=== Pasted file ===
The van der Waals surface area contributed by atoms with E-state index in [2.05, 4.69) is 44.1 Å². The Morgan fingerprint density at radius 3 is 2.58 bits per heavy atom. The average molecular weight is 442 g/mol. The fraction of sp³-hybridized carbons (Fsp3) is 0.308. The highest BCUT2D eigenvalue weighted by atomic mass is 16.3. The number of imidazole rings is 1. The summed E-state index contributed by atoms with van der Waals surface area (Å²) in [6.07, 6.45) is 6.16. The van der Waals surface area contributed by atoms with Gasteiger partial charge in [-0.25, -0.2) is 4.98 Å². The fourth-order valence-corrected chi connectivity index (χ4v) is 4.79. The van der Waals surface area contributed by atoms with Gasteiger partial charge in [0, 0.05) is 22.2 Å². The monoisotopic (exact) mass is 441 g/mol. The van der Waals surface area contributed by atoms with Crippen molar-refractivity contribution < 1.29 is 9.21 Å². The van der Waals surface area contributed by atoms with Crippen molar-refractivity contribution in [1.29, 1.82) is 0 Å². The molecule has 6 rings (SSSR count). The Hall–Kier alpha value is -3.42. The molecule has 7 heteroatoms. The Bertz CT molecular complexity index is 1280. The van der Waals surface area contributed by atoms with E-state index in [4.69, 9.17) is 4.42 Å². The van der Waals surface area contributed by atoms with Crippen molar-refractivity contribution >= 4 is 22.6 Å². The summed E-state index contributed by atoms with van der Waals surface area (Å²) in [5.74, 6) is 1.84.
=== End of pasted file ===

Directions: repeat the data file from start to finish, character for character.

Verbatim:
The van der Waals surface area contributed by atoms with E-state index in [2.05, 4.69) is 44.1 Å². The Morgan fingerprint density at radius 3 is 2.58 bits per heavy atom. The average molecular weight is 442 g/mol. The fraction of sp³-hybridized carbons (Fsp3) is 0.308. The highest BCUT2D eigenvalue weighted by atomic mass is 16.3. The number of imidazole rings is 1. The summed E-state index contributed by atoms with van der Waals surface area (Å²) in [6.07, 6.45) is 6.16. The van der Waals surface area contributed by atoms with Gasteiger partial charge in [-0.25, -0.2) is 4.98 Å². The fourth-order valence-corrected chi connectivity index (χ4v) is 4.79. The van der Waals surface area contributed by atoms with Gasteiger partial charge in [0, 0.05) is 22.2 Å². The monoisotopic (exact) mass is 441 g/mol. The van der Waals surface area contributed by atoms with Crippen molar-refractivity contribution < 1.29 is 9.21 Å². The van der Waals surface area contributed by atoms with Crippen molar-refractivity contribution in [1.29, 1.82) is 0 Å². The molecule has 6 rings (SSSR count). The Hall–Kier alpha value is -3.42. The molecule has 7 heteroatoms. The Bertz CT molecular complexity index is 1280. The van der Waals surface area contributed by atoms with E-state index in [4.69, 9.17) is 4.42 Å². The van der Waals surface area contributed by atoms with Crippen molar-refractivity contribution >= 4 is 22.6 Å². The summed E-state index contributed by atoms with van der Waals surface area (Å²) in [5.74, 6) is 1.84.